Adobe will be a leader in Flash and HTML5, I’m sure everyone didn’t know we can have the best of both world! I will salute Adobe team as it going to appear in many devices, AIR for high performance and HTML5 make it fast for mobile devices and less costly to deploy.

    In sum, Adobe has truly combined the art and science, something that others software company never did it successfully. We have more confident for Adobe to take the important role to improve HTML5 specifications.

  3. #3 by zedia.net - November 10th, 2011 at 13:17

    @Chris
    As for building Aldo Shoes for Life using HTML techs, I agree it could be done, but at what cost? It uses a lot of video, so to do so in HTML you would have to encode the videos (probably around 10-15 files) in at least 2 formats, it also uses a lot of audio, which is also a problem. And if that wasn’t enough you have to test every aspect in every browsers. I don’t know for you, but I kinda don’t want to waste my time managing that and just use it to build cool stuff. The last thing I want to bring out is JavaScript, it is not where ActionScript is at all. We could have built sites like that back in Flash 8 but no one was doing that kind of quality, but ActionScript 3 came about and that is when you started seeing way more complex sites done, because it made it easier to do them. Javascript really need to be improved.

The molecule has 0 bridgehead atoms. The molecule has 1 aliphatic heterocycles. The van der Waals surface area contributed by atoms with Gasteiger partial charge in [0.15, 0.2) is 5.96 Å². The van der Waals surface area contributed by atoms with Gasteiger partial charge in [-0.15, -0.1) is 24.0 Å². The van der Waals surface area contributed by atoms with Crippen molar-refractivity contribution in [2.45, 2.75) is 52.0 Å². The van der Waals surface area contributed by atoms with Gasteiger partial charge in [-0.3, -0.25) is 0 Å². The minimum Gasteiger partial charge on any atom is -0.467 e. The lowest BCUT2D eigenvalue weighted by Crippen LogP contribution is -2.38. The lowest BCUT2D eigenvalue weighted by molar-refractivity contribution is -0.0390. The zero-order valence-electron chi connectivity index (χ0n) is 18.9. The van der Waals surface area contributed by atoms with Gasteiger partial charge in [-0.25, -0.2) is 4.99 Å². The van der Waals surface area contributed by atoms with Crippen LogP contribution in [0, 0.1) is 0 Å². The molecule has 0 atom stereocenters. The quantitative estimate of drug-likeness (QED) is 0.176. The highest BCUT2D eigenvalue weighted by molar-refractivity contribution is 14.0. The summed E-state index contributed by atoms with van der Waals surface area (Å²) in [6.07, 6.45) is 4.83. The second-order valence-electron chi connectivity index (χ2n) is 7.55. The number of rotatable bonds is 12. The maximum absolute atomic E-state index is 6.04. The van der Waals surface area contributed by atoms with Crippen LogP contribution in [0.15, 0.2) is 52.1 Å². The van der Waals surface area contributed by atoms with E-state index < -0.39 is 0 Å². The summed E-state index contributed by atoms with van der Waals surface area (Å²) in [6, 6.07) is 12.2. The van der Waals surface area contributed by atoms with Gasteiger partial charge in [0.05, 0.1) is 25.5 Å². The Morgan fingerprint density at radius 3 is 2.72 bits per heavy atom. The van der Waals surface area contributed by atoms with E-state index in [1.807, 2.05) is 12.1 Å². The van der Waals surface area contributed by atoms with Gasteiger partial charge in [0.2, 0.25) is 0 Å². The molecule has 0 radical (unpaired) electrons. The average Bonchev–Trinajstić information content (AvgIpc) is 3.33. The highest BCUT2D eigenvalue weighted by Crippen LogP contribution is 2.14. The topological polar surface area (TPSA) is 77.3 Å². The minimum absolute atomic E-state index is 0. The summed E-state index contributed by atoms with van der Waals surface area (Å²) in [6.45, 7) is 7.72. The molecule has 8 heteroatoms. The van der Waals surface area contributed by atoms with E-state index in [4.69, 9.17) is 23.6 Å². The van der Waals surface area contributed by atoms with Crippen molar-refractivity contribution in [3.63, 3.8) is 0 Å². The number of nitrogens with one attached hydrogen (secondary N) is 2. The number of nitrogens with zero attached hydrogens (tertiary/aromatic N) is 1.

As for Wilderness Downtown and experiences on the phone, I don’t think they are worth it, there is not enough space to do something really engaging. Aside from playing a video or displaying some info, you can’t really do something interactive. On a tablet, that’s different.

  4. #4 by Aristophrenia - November 11th, 2011 at 00:25

    @Chris
    Chris, you sound so uninformed. Flash is now re-positioned as Web HD, not just high def video, games, 3d etc, but high definition applications as well – while html5 and javascript etc have taken on the RIA mantra – in otherwords the web has moved on completely from where html5 is at, in other words, the web is now where flash is at, and that has always been the case and cant see it changing.

    I am guttted at the decision as well zedia – considering the plethora of dual core and now quad core devices coming out its ridiculous. I was plugging a blue tooth keyboard and monitor into my nokia N95 almost 6 years ago and using it for full screen document editing, email, internet, video chat etc.

  5. #5 by Aristophrenia - November 11th, 2011 at 00:27

    Also: -

    I am hoping that their hinting at third parties continuing to develop for the plugin means that soon mobile phones will be able to handle desktop browsers – cool – which means they will again handle flash – the only issue being Adobe adopting the player to handle the video cards on the phones for stage3d – that would be awesome.

  6. #6 by Sébastien ( Webdesigner – Flash developer) - November 26th, 2011 at 20:45

    The Wilderness Downtown is nice but doesn’t work on FireFox :-(